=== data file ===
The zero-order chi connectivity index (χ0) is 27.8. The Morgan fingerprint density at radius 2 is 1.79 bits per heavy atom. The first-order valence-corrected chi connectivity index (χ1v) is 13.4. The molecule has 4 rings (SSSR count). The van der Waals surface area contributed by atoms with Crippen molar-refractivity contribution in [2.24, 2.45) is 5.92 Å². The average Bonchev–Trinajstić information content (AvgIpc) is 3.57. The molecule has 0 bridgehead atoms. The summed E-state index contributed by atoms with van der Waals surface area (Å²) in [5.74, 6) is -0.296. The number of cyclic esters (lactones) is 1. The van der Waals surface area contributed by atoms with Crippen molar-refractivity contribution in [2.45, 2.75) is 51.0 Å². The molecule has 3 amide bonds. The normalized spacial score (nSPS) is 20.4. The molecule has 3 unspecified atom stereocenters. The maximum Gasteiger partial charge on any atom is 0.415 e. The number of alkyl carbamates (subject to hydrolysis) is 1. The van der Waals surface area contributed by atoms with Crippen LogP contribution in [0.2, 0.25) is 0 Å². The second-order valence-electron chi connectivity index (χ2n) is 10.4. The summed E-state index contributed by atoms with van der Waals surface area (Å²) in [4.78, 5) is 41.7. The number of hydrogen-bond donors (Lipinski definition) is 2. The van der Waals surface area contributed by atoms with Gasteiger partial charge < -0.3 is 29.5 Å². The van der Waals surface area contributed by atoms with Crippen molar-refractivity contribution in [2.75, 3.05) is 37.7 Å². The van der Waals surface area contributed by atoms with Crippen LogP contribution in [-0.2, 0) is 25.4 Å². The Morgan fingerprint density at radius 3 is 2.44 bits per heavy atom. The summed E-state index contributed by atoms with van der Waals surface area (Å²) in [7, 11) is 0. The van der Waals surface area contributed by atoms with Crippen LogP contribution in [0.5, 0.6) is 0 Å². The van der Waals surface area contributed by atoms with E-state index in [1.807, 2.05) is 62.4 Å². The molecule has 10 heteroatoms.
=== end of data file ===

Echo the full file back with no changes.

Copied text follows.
The zero-order chi connectivity index (χ0) is 27.8. The Morgan fingerprint density at radius 2 is 1.79 bits per heavy atom. The first-order valence-corrected chi connectivity index (χ1v) is 13.4. The molecule has 4 rings (SSSR count). The van der Waals surface area contributed by atoms with Crippen molar-refractivity contribution in [2.24, 2.45) is 5.92 Å². The average Bonchev–Trinajstić information content (AvgIpc) is 3.57. The molecule has 0 bridgehead atoms. The summed E-state index contributed by atoms with van der Waals surface area (Å²) in [5.74, 6) is -0.296. The number of cyclic esters (lactones) is 1. The van der Waals surface area contributed by atoms with Crippen molar-refractivity contribution in [2.45, 2.75) is 51.0 Å². The molecule has 3 amide bonds. The normalized spacial score (nSPS) is 20.4. The molecule has 3 unspecified atom stereocenters. The maximum Gasteiger partial charge on any atom is 0.415 e. The number of alkyl carbamates (subject to hydrolysis) is 1. The van der Waals surface area contributed by atoms with Crippen LogP contribution in [0.2, 0.25) is 0 Å². The second-order valence-electron chi connectivity index (χ2n) is 10.4. The summed E-state index contributed by atoms with van der Waals surface area (Å²) in [4.78, 5) is 41.7. The number of hydrogen-bond donors (Lipinski definition) is 2. The van der Waals surface area contributed by atoms with Gasteiger partial charge < -0.3 is 29.5 Å². The van der Waals surface area contributed by atoms with Crippen molar-refractivity contribution in [2.75, 3.05) is 37.7 Å². The van der Waals surface area contributed by atoms with Crippen LogP contribution in [-0.2, 0) is 25.4 Å². The Morgan fingerprint density at radius 3 is 2.44 bits per heavy atom. The summed E-state index contributed by atoms with van der Waals surface area (Å²) in [7, 11) is 0. The van der Waals surface area contributed by atoms with Crippen LogP contribution in [0.5, 0.6) is 0 Å². The van der Waals surface area contributed by atoms with E-state index in [1.807, 2.05) is 62.4 Å². The molecule has 10 heteroatoms.